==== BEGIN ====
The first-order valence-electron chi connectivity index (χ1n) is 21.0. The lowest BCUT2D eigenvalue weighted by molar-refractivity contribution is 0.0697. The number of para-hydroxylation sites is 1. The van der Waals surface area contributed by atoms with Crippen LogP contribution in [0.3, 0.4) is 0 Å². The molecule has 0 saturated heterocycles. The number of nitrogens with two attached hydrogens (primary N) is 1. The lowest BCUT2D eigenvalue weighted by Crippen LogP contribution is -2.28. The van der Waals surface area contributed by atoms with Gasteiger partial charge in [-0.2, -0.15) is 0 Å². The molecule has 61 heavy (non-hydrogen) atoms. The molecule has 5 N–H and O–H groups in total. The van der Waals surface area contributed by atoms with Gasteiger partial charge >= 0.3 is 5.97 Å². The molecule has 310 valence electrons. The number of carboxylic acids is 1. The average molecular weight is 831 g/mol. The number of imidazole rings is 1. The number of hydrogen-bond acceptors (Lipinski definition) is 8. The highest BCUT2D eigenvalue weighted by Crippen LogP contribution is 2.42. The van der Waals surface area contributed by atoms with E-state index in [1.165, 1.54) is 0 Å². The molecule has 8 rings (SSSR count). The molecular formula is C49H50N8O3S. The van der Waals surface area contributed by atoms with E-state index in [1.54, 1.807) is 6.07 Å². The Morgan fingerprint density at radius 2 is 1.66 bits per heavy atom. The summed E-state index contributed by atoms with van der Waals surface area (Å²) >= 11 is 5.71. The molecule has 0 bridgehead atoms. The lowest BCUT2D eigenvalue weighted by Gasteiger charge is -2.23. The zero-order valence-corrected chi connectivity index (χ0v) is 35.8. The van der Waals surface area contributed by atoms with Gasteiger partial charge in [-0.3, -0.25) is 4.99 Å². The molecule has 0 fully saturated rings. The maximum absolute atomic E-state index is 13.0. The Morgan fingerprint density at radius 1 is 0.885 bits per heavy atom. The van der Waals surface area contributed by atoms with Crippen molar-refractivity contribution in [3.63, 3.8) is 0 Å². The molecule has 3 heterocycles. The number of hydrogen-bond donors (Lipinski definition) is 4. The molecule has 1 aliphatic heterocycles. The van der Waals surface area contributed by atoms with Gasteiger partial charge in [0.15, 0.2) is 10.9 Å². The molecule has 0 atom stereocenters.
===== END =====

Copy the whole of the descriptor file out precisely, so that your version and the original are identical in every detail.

The first-order valence-electron chi connectivity index (χ1n) is 21.0. The lowest BCUT2D eigenvalue weighted by molar-refractivity contribution is 0.0697. The number of para-hydroxylation sites is 1. The van der Waals surface area contributed by atoms with Crippen LogP contribution in [0.3, 0.4) is 0 Å². The molecule has 0 saturated heterocycles. The number of nitrogens with two attached hydrogens (primary N) is 1. The lowest BCUT2D eigenvalue weighted by Crippen LogP contribution is -2.28. The van der Waals surface area contributed by atoms with Gasteiger partial charge in [-0.2, -0.15) is 0 Å². The molecule has 61 heavy (non-hydrogen) atoms. The molecule has 5 N–H and O–H groups in total. The van der Waals surface area contributed by atoms with Gasteiger partial charge >= 0.3 is 5.97 Å². The molecule has 310 valence electrons. The number of carboxylic acids is 1. The average molecular weight is 831 g/mol. The number of imidazole rings is 1. The number of hydrogen-bond acceptors (Lipinski definition) is 8. The highest BCUT2D eigenvalue weighted by Crippen LogP contribution is 2.42. The van der Waals surface area contributed by atoms with E-state index in [1.165, 1.54) is 0 Å². The molecule has 8 rings (SSSR count). The molecular formula is C49H50N8O3S. The van der Waals surface area contributed by atoms with E-state index in [1.54, 1.807) is 6.07 Å². The Morgan fingerprint density at radius 2 is 1.66 bits per heavy atom. The summed E-state index contributed by atoms with van der Waals surface area (Å²) >= 11 is 5.71. The molecule has 0 bridgehead atoms. The lowest BCUT2D eigenvalue weighted by Gasteiger charge is -2.23. The zero-order valence-corrected chi connectivity index (χ0v) is 35.8. The van der Waals surface area contributed by atoms with Gasteiger partial charge in [-0.3, -0.25) is 4.99 Å². The molecule has 0 fully saturated rings. The maximum absolute atomic E-state index is 13.0. The Morgan fingerprint density at radius 1 is 0.885 bits per heavy atom. The van der Waals surface area contributed by atoms with Crippen molar-refractivity contribution in [3.63, 3.8) is 0 Å². The molecule has 3 heterocycles. The number of hydrogen-bond donors (Lipinski definition) is 4. The molecule has 1 aliphatic heterocycles. The van der Waals surface area contributed by atoms with Gasteiger partial charge in [0.15, 0.2) is 10.9 Å². The molecule has 0 atom stereocenters.